Why the future of meat could be plant-based 

OPINION: Chicken-less fingers. Vegan sausages. Beyond Meat burgers. Canadians are embracing plant-based proteins — and meat-producing companies need to seize the opportunity
By Lisa Kramer - Published on June 19, 2019
meatless burger
A recent report predicts that, by 2040, up to 60 per cent of “meat” may come from non-animal sources. (iStock.com/LauriPatterson)

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Lisa Kramer is a professor of finance at the University of Toronto.

With summer just around the corner, it’s not just the weather heating up in Canada. The plant-based-foods sector is also starting to sizzle.

Consumers are increasingly following the advice of the new Canada Food Guide, which highlights the nutritional benefits of such protein sources as nuts, beans, legumes, pulses, and tofu in place of meat, eggs, fish, and dairy products. And these eating habits are expected to stick: a recent report anticipates that up to 60 per cent of “meat” may come from non-animal sources by the year 2040.

Consistent with these shifts in consumer preferences, plant-based meat company Beyond Meat recently saw its stock price surge almost 40 per cent, after its first performance report as a publicly traded company revealed far better-than-expected sales.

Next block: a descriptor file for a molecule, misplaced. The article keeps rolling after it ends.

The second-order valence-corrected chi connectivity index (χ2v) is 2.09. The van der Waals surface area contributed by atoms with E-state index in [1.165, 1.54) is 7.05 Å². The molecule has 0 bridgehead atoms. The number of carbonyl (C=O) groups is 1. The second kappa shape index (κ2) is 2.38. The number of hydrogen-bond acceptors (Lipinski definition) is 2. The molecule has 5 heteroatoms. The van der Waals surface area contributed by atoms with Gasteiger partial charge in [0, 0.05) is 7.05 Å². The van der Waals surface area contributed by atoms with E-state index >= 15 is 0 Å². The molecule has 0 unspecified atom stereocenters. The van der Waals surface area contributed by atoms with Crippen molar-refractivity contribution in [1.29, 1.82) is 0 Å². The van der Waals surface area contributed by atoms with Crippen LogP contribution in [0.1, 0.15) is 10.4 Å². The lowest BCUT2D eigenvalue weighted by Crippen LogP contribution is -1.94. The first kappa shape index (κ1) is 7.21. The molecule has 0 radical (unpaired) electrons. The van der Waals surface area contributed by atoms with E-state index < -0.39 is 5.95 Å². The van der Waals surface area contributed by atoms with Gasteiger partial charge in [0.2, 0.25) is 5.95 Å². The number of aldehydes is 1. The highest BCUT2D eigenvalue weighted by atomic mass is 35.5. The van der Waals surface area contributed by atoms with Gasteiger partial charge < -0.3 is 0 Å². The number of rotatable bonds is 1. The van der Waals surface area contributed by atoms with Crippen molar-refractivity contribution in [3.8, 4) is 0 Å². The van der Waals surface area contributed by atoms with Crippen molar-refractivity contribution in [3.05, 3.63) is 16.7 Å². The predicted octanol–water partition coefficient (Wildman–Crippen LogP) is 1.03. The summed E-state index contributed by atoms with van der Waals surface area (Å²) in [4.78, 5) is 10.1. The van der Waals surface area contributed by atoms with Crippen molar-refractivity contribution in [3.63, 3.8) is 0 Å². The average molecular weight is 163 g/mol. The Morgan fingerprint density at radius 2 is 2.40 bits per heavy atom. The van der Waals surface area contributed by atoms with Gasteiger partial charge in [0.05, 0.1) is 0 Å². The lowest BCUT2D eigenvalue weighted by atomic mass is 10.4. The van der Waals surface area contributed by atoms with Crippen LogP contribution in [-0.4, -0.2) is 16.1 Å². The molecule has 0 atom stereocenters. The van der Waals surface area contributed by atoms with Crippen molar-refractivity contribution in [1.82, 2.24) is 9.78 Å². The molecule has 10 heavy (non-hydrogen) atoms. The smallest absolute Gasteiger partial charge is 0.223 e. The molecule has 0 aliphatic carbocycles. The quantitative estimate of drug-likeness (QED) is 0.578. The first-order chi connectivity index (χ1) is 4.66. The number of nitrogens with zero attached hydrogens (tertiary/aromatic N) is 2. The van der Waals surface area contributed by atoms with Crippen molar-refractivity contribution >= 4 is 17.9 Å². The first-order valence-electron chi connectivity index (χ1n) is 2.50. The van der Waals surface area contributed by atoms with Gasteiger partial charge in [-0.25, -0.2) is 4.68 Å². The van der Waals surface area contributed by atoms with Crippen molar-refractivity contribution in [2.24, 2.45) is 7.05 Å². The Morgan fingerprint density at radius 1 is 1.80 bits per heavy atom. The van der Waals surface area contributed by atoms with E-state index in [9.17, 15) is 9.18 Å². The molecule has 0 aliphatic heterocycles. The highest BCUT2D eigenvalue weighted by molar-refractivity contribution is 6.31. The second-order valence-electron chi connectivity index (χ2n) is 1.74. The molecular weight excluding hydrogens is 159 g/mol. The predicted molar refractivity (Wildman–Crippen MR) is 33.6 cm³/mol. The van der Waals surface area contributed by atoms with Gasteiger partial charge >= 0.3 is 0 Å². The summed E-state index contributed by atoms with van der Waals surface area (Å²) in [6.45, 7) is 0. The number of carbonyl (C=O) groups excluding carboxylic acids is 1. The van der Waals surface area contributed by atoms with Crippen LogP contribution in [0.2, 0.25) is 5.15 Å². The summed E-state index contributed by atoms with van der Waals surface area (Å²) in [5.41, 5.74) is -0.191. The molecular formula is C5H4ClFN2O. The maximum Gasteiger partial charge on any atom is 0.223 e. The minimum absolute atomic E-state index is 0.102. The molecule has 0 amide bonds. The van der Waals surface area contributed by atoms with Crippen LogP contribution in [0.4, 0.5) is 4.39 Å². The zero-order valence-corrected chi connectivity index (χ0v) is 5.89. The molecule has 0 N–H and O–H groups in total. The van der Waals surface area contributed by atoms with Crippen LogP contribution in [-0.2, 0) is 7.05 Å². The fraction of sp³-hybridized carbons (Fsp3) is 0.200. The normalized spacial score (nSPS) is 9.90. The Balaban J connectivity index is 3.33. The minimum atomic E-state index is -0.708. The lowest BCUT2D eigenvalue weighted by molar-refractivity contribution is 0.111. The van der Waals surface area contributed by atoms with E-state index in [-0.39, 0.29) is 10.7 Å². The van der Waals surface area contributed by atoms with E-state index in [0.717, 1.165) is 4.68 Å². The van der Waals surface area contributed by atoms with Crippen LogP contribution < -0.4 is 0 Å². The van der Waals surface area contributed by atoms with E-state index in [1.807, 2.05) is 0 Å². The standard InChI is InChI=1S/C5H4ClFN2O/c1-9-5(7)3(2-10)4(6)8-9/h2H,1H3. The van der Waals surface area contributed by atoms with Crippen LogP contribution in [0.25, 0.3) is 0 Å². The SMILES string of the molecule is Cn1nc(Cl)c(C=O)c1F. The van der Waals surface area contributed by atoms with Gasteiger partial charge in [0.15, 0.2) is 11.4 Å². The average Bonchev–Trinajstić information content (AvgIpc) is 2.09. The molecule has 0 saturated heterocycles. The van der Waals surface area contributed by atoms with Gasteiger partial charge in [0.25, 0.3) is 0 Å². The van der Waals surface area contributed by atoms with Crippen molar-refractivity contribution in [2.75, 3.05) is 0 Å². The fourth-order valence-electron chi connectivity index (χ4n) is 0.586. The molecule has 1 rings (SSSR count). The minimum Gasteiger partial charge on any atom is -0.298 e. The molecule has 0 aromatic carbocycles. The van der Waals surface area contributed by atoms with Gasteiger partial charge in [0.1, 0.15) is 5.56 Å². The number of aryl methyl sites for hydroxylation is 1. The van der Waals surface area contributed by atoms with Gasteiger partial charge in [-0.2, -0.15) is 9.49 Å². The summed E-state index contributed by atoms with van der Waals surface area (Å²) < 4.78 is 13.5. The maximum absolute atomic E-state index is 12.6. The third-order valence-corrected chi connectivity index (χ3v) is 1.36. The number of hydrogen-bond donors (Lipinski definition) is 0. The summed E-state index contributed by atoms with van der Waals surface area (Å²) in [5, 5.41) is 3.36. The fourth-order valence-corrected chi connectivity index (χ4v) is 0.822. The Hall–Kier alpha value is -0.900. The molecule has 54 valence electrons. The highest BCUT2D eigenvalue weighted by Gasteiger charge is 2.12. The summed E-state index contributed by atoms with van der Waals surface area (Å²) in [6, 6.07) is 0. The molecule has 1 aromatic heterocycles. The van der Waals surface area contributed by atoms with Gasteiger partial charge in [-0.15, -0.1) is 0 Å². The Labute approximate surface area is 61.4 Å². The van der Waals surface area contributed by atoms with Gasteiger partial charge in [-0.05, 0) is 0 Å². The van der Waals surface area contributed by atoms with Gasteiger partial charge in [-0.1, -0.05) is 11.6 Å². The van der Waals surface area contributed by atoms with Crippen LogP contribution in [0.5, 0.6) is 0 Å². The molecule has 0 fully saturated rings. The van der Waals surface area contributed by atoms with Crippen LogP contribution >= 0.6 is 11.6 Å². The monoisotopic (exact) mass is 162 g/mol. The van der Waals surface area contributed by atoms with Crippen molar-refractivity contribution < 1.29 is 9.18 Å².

This is the same company that also enjoyed one of the hottest initial public offerings of the year, rising more than 150 per cent on its first day of trading. Overall, the stock’s price is up about 400 per cent since its debut.

Adapting to shifting consumer preferences, several Canadian restaurant chains have introduced plant-based items to their traditionally meat-laden menus. When A&W Canada launched the Beyond Meat Burger last fall, restaurants across the country sold out within days and took months to restock sufficient supplies to ensure a smooth relaunch.

Tim Hortons now sells vegan breakfast sausagesQuesada introduced tacos made with veggie meat, and Earl’s has launched its own Beyond Burger, as well as a new vegan menu.

Canadian grocery stores are also catering to consumers’ predilection for plant-based meats. Last month, mainstream supermarkets across the country began carrying the Beyond Burger, with some opting to place the product not in the health-food aisles but in the butcher section alongside steaks and ribs.

And some retailers have developed their own in-house varieties of plant-based foods: President’s Choice, for example, offers a selection of veggie burgers, chicken-less fingers, and beef-free crumble. Furthermore, shoppers now face an embarrassment of riches in the dairy section — anyone seeking to avoid cow’s milk can enjoy a choice of beverages made from soy, almond, coconut, and oat.

These developments are indicative of a sea change in the market for vegan foods, and demand isn’t coming just from vegetarians. Meat eaters, too, are drawn by the lower health risks associated with non-animal sourced proteins, a desire to reduce the environmental impact of their food choices, and concerns about animal welfare.